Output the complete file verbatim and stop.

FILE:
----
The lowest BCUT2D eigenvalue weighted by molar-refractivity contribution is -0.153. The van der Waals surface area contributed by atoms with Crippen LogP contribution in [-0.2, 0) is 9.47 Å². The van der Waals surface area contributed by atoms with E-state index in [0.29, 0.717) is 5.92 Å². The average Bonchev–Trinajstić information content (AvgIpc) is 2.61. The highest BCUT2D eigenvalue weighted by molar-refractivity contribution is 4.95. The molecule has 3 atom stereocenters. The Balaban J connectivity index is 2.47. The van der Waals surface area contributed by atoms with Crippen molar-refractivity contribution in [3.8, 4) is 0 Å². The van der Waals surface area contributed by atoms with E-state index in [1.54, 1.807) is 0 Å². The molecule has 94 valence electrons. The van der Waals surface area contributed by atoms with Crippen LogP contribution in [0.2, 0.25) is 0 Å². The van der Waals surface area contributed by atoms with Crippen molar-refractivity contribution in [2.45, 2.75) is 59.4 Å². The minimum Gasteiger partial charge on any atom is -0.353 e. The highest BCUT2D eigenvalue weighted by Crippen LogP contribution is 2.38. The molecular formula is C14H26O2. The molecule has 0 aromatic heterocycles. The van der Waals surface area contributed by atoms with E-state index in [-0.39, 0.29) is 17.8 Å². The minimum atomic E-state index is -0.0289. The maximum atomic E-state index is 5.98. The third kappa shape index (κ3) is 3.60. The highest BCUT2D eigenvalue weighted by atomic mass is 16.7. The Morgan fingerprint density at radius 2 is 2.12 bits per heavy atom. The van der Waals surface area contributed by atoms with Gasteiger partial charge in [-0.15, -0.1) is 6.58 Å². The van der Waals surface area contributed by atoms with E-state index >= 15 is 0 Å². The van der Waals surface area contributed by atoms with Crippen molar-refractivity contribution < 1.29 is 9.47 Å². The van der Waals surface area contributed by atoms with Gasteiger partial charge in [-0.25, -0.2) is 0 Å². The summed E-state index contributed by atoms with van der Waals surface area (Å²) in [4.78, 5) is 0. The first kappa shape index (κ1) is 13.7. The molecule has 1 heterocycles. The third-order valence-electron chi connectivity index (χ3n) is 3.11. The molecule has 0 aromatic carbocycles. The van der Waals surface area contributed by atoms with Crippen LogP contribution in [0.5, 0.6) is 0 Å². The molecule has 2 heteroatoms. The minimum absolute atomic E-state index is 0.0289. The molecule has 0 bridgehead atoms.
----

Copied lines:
The lowest BCUT2D eigenvalue weighted by molar-refractivity contribution is -0.153. The van der Waals surface area contributed by atoms with Crippen LogP contribution in [-0.2, 0) is 9.47 Å². The van der Waals surface area contributed by atoms with E-state index in [0.29, 0.717) is 5.92 Å². The average Bonchev–Trinajstić information content (AvgIpc) is 2.61. The highest BCUT2D eigenvalue weighted by molar-refractivity contribution is 4.95. The molecule has 3 atom stereocenters. The Balaban J connectivity index is 2.47. The van der Waals surface area contributed by atoms with Crippen molar-refractivity contribution in [3.8, 4) is 0 Å². The van der Waals surface area contributed by atoms with E-state index in [1.54, 1.807) is 0 Å². The molecule has 94 valence electrons. The van der Waals surface area contributed by atoms with Crippen LogP contribution in [0.2, 0.25) is 0 Å². The van der Waals surface area contributed by atoms with Crippen molar-refractivity contribution in [2.45, 2.75) is 59.4 Å². The minimum Gasteiger partial charge on any atom is -0.353 e. The highest BCUT2D eigenvalue weighted by Crippen LogP contribution is 2.38. The molecular formula is C14H26O2. The molecule has 0 aromatic heterocycles. The van der Waals surface area contributed by atoms with E-state index in [-0.39, 0.29) is 17.8 Å². The minimum atomic E-state index is -0.0289. The maximum atomic E-state index is 5.98. The third kappa shape index (κ3) is 3.60. The highest BCUT2D eigenvalue weighted by atomic mass is 16.7. The Morgan fingerprint density at radius 2 is 2.12 bits per heavy atom. The van der Waals surface area contributed by atoms with Gasteiger partial charge in [-0.15, -0.1) is 6.58 Å². The van der Waals surface area contributed by atoms with E-state index >= 15 is 0 Å². The van der Waals surface area contributed by atoms with Crippen molar-refractivity contribution < 1.29 is 9.47 Å². The van der Waals surface area contributed by atoms with Gasteiger partial charge in [-0.25, -0.2) is 0 Å². The summed E-state index contributed by atoms with van der Waals surface area (Å²) in [4.78, 5) is 0. The first kappa shape index (κ1) is 13.7. The molecule has 1 heterocycles. The third-order valence-electron chi connectivity index (χ3n) is 3.11. The molecule has 0 aromatic carbocycles. The van der Waals surface area contributed by atoms with Crippen LogP contribution in [0.5, 0.6) is 0 Å². The molecule has 2 heteroatoms. The minimum absolute atomic E-state index is 0.0289. The molecule has 0 bridgehead atoms.